Mobile applications are adopted and growing for every industry and market segment such as entertainment, business, education, health care, social networking, etc. Increased wireless application adoption is creating growth in mobile data traffic. As a result, Mobile data traffic is predicted to continue doubling each year. To keep up with these surging demands, network operators have to spend enormous efforts to improve users’ experience, while keeping a healthy revenue growth. To overcome the limitations of current Radio Access Networks (RANs), the two emerging paradigms have been proposed:
(i) Cloud Radio Access Network (C-RAN), which aims at the centralization of Base Station (BS) functions via virtualization
(ii) Mobile Edge Computing (MEC), which proposes to empower the network edge.
While the two technologies propose to move computing capabilities to different direction (to the cloud versus to the edge), they are complementary and each has a unique position in the 5G ecosystem.
As depicted in Fig. 1, MEC servers are implemented directly at the BSs using generic-computing platform, allowing the execution of applications in close proximity to end users. With this position, MEC can help fulfill the stringent low-latency requirement of 5G networks. Additionally, MEC offers various network improvements, including: (i) optimization of mobile resources by hosting compute-intensive applications at the network edge, (ii) pre-processing of large data before sending it (or some extracted features) to the cloud, and (iii) context-aware services with the help of RAN information such as cell load, user location, and allocated bandwidth. Although MEC principle also aligns with the concept of fog computing and the two are often referred to interchangeably, they slightly differ from each other. While fog computing is a general term that opposes with cloud computing in bringing the processing and storage resources to the lower layers, MEC specifically aims at extending these capabilities to the edge of the RAN with a new function splitting and a new interface between the BSs and upper layer. Fog computing is most commonly seen in enterprise-owned gateway devices whereas MEC infrastructure is implemented and owned by the network operators.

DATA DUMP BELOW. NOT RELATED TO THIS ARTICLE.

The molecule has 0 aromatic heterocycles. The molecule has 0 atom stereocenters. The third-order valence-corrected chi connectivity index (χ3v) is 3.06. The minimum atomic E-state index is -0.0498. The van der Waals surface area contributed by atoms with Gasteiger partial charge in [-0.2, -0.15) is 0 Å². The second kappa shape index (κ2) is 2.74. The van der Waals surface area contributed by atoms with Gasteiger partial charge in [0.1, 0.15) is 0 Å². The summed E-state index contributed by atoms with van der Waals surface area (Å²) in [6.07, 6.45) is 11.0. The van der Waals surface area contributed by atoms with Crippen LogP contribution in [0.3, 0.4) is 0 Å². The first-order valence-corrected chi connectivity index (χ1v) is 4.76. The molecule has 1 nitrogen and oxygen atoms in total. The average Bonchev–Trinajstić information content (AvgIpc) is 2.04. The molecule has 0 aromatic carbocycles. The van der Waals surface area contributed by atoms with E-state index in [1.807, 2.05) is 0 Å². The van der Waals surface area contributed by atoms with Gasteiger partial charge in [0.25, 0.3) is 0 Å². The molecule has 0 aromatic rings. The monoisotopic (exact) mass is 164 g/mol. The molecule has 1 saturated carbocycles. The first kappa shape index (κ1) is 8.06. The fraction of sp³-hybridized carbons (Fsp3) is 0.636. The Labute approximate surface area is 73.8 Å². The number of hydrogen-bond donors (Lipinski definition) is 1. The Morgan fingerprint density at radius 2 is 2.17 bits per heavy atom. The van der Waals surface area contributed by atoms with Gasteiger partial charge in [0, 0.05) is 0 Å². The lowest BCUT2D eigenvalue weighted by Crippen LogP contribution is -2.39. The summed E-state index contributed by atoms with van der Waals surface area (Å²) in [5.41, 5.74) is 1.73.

Fueled with the potential capabilities of MEC, we propose a real-time context-aware collaboration framework that lies at the edge of the cellular network and works side-by-side with the underlying communication network. In particular, we aim at exploring the synergies among connected entities in the MEC network to form a heterogeneous computing and storage resource pool. To illustrate the benefits and applicability of MEC collaboration in 5G networks, we present three usecases including mobile-edge orchestration, collaborative video caching and processing, and multi-layer interference cancellation. These initial target scenarios can be used as the basis for the formulation of a number of specific applications.
CASE STUDY: COLLABORATIVE VIDEO CACHING AND PROCESSING
Mobile video streaming traffic is predicted to account for 72% of the overall mobile data traffic by 2019, posing immense pressure on network operators. To overcome this challenge, edge caching has been recognized as a promising solution, by which popular videos are cached in the BSs or access points so that demands from users to the same content can be accommodated easily without duplicate transmission from remote servers. This approach helps substantially reduce backhaul usage and content access delay. While content caching and delivery techniques in wireless networks have been deployed extensively, existing approaches rarely exploit the synergy of caching and computing at the cache nodes. Due to the limited cache storage at individual BSs, the cache hit rate is still moderate.